Finding the Holes in Port Security

Seattle reporter tests controls at West Coast ports, results question whether port security is a misnomer

On the way out of the terminal, we drove through a radiation monitor, which checks outgoing trucks to make sure they aren't carrying materials to make a dirty bomb. The Department of Homeland Security says that by year-end, two-thirds of containers leaving ports will be checked by such monitors. Currently only about half are.

There is no such check on containers coming from the land side -- and no plan for one.

In Seattle, I rode into two terminals sitting in the passenger seat beside a trucker I'd just met, an African immigrant who has worked in the United States for 11 years. During two hours inside the secure facilities, no one asked who I was.

At the port rail yard on South Hanford Street, run by BNSF, a guard walked around our full container and issued a ticket from a handheld device.

And once again, we had unescorted access to a terminal.

A short time later, on a second trip, we brought an empty container into Terminal 18, the largest container dock in Seattle. The driver said we had to show ID, so I gave him an expired driver's license. He held both licenses out the window. From 15 feet away, a guard in a blue uniform waved us through.

The check was so casual, I asked if the guard knew the driver. "No. He doesn't know me. I just see him there," the driver said.

At a second checkpoint, the driver simply talked into a metal speaker box.

Does the driver think the ports are secure?

"Very, very, very," he said. After a pause, he added, "Compared to before."

Before, he said, guards didn't always ask for a driver's license.

Informed of my unauthorized entries, port officials in Seattle and Long Beach said they would see what additional measures they could take.

"This terminal should have had much better security," said Art Wong, spokesman for the Port of Long Beach. "This is something that we're going to have to take a look at."

Their power is limited, however.

Most ports lease their docks to private companies. Those tenants -- the terminal operators -- develop their own security plans, which are approved by the Coast Guard, the agency with overall security responsibility for port facilities.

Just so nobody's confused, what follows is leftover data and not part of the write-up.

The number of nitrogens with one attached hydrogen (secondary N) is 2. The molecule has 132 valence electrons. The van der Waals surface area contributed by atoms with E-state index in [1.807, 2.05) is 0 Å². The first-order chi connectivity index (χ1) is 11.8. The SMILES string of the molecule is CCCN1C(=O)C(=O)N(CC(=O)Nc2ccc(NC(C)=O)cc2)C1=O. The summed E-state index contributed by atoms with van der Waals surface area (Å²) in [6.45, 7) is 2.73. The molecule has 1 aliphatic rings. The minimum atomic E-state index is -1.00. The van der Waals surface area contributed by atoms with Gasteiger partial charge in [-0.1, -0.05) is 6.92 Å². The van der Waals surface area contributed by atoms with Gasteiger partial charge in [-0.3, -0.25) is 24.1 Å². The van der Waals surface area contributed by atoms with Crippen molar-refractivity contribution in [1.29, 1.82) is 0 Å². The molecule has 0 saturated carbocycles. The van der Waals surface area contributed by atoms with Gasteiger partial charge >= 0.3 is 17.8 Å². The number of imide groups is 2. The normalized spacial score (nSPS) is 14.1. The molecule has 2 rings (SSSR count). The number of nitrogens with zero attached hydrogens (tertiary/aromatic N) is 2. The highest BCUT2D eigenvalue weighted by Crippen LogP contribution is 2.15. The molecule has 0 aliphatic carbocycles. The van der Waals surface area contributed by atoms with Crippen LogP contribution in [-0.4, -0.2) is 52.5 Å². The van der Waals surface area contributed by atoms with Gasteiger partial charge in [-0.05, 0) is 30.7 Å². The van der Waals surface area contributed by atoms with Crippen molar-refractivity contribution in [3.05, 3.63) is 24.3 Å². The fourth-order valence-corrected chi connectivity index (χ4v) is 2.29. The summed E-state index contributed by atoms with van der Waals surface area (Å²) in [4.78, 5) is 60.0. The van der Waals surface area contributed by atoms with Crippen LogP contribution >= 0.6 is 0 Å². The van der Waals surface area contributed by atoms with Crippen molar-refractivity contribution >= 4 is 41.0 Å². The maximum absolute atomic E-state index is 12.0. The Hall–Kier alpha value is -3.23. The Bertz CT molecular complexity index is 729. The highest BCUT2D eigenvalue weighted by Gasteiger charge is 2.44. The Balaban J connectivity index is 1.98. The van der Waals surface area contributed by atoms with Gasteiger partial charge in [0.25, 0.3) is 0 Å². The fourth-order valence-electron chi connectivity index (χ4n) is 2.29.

A spokesman for the operator that runs both Seattle's Terminal 18 and Pacific Container Terminal in Long Beach said he didn't know what more it could do.

"We're doing exactly what's prescribed by the Coast Guard," said Bob Watters, vice president at SSA Marine.

SSA also has paid to put radio-frequency identification tags on 1,200 trucks in Seattle. The tags transmit the driver's name and company to the gatehouse operator.

Stephen Metruck, the Coast Guard captain in charge of Puget Sound, said that within the agency, "we pay enough attention" to land-side security. For instance, the Coast Guard spot-checks whether terminal operators are complying with their security plans.

BNSF spokesman Gus Melonas said cameras would catch anyone getting out of trucks and climbing on rail cars at its port facility.

The railroad also checks container seals and knows all of the drivers working the yard, about 60 a day.

"Our 40,000 employees are all on the lookout for trespassers," he said.

But port officials said they have no idea who the drivers are, nor the names of the companies that employ them, and that's not their problem.

"If the terminal manager is satisfied that this person is OK to be on the port, that's the standard," said George Cummings, director of security at the Port of Los Angeles. "But their check is only as good as a California driver's license or a government-issued photo ID."

In April, the Department of Homeland Security announced it was moving ahead with a plug for the hole: a new identity card that uses fingerprint readers to verify a driver's identity. It is scheduled to be issued to 850,000 workers over the next two years.

But some say the required criminal background and immigration checks, combined with high driver turnover, will create a labor shortage that snarls the flow of goods into the United States.

Better driver checks also won't solve the problem of empty containers, which account for three of every four containers entering ports from the land side.